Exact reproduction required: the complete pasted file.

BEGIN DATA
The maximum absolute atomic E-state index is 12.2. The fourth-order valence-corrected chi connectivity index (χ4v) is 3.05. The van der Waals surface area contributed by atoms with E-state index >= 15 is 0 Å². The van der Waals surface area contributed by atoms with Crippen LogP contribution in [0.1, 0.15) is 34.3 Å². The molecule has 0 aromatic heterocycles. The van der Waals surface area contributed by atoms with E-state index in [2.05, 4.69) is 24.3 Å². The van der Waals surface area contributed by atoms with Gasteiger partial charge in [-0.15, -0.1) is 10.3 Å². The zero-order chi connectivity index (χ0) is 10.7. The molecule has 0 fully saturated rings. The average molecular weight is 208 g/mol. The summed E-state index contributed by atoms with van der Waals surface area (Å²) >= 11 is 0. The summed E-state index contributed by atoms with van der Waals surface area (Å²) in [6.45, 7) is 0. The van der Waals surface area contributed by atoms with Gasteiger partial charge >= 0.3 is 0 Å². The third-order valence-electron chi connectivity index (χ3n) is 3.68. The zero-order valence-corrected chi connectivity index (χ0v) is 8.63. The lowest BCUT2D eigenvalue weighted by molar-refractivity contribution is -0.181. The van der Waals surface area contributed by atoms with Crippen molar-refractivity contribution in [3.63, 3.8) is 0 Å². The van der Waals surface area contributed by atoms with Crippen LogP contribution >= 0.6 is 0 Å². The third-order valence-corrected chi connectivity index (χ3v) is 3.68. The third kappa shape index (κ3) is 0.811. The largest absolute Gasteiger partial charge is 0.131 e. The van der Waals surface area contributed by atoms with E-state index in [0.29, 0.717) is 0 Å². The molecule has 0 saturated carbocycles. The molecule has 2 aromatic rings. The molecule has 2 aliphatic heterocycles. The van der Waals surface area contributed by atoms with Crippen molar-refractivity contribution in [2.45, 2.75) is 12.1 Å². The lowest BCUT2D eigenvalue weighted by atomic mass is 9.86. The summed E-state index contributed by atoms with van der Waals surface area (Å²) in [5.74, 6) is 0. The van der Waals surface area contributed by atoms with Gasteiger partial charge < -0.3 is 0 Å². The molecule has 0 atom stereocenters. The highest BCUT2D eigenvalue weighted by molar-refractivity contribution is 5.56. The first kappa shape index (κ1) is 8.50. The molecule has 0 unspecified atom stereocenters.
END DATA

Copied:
The maximum absolute atomic E-state index is 12.2. The fourth-order valence-corrected chi connectivity index (χ4v) is 3.05. The van der Waals surface area contributed by atoms with E-state index >= 15 is 0 Å². The van der Waals surface area contributed by atoms with Crippen LogP contribution in [0.1, 0.15) is 34.3 Å². The molecule has 0 aromatic heterocycles. The van der Waals surface area contributed by atoms with E-state index in [2.05, 4.69) is 24.3 Å². The van der Waals surface area contributed by atoms with Gasteiger partial charge in [-0.15, -0.1) is 10.3 Å². The zero-order chi connectivity index (χ0) is 10.7. The molecule has 0 fully saturated rings. The average molecular weight is 208 g/mol. The summed E-state index contributed by atoms with van der Waals surface area (Å²) >= 11 is 0. The summed E-state index contributed by atoms with van der Waals surface area (Å²) in [6.45, 7) is 0. The van der Waals surface area contributed by atoms with Gasteiger partial charge >= 0.3 is 0 Å². The third-order valence-electron chi connectivity index (χ3n) is 3.68. The zero-order valence-corrected chi connectivity index (χ0v) is 8.63. The lowest BCUT2D eigenvalue weighted by molar-refractivity contribution is -0.181. The van der Waals surface area contributed by atoms with Crippen molar-refractivity contribution in [3.63, 3.8) is 0 Å². The van der Waals surface area contributed by atoms with Crippen LogP contribution >= 0.6 is 0 Å². The third-order valence-corrected chi connectivity index (χ3v) is 3.68. The third kappa shape index (κ3) is 0.811. The largest absolute Gasteiger partial charge is 0.131 e. The van der Waals surface area contributed by atoms with E-state index in [0.29, 0.717) is 0 Å². The molecule has 0 saturated carbocycles. The molecule has 2 aromatic rings. The molecule has 2 aliphatic heterocycles. The van der Waals surface area contributed by atoms with Crippen molar-refractivity contribution in [2.45, 2.75) is 12.1 Å². The lowest BCUT2D eigenvalue weighted by atomic mass is 9.86. The summed E-state index contributed by atoms with van der Waals surface area (Å²) in [5.74, 6) is 0. The van der Waals surface area contributed by atoms with Gasteiger partial charge < -0.3 is 0 Å². The molecule has 0 atom stereocenters. The highest BCUT2D eigenvalue weighted by molar-refractivity contribution is 5.56. The first kappa shape index (κ1) is 8.50. The molecule has 0 unspecified atom stereocenters.